Tuesday, September 01, 2020

Pandemic and the deprived schoolkids

Figures reveal the gap in England between some pupils and their wealthier peers widened by 46% in the school year severely disrupted by the coronavirus lockdown. However, the 46% was “likely to be an underestimate” if differences between schools were included.

While the average learning lost was three months for all pupils, according to teachers, more than half of pupils at schools in the most deprived areas lost four months or more, compared with just 15% of those in the least deprived areas.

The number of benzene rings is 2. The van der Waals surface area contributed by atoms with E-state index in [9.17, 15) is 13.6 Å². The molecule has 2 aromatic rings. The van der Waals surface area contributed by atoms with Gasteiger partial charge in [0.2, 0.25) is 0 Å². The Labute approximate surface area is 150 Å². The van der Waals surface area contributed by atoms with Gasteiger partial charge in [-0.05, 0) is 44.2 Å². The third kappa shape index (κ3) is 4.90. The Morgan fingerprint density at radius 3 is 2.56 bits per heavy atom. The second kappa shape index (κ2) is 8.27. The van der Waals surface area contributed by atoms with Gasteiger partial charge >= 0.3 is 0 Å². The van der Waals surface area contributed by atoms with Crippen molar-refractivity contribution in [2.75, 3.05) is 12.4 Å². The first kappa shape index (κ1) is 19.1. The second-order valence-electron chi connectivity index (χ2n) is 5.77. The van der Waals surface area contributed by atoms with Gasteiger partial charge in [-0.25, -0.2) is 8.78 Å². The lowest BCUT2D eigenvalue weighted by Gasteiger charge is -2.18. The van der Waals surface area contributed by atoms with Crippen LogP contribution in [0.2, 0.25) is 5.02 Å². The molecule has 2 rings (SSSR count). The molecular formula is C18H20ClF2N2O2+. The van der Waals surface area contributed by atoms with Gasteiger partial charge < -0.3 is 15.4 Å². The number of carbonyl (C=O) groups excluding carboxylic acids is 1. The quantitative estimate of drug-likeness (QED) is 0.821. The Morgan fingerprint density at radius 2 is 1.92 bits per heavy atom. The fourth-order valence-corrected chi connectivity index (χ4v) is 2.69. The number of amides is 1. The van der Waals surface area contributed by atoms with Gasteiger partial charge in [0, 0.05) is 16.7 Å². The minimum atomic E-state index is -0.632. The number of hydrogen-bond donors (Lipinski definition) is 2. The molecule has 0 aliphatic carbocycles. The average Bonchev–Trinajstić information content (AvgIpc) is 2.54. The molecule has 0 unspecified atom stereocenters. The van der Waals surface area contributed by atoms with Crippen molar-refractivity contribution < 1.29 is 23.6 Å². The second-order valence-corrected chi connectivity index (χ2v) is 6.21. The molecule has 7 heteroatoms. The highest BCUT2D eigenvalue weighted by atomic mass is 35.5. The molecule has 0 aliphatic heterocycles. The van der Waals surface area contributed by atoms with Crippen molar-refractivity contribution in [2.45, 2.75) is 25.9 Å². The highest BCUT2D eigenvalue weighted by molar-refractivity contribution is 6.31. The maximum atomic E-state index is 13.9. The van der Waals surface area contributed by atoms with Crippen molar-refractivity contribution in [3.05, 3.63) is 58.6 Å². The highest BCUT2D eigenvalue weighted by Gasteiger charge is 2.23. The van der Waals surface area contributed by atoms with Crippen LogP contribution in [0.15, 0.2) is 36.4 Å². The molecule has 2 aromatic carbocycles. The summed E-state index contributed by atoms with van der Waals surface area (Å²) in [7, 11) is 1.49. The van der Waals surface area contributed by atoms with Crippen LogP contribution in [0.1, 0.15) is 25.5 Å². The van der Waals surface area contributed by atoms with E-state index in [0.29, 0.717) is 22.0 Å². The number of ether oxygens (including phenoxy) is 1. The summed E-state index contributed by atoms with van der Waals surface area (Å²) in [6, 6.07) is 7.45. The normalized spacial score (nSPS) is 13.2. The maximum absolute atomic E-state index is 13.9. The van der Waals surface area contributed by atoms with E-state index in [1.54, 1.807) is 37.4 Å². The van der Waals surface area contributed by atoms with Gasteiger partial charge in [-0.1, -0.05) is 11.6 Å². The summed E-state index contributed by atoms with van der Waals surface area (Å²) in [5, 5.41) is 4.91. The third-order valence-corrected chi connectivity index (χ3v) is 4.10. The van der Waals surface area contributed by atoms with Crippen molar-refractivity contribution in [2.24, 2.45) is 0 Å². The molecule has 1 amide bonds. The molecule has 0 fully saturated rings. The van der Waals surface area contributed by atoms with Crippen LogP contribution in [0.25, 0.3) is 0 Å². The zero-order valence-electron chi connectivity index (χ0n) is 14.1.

And while just 1% of pupils in the wealthiest areas were estimated to have lost six months in effective learning to the lockdown, in the poorest areas more than 10 times as many were affected as badly.

Nearly half of all pupils need intensive catch-up support to make up lost ground. And boys appeared to have been left worse off and further behind than girls, on average. Teachers said they only covered two-thirds of the usual curriculum during 2019-20, which will be especially critical for those pupils starting in years 11 and 13, and taking GCSE, BTec or A-level qualifications.

Jules White, a headteacher and founder of the Worth Less? group campaigning for improved funding, said: “Finally we have an independent report that sets out the vast array of challenges that schools are facing. From IT infrastructure to catch-up work, exam needs and children’s mental health, the scale is enormous, especially as schools are held together by sellotape and elastic bands anyway..."


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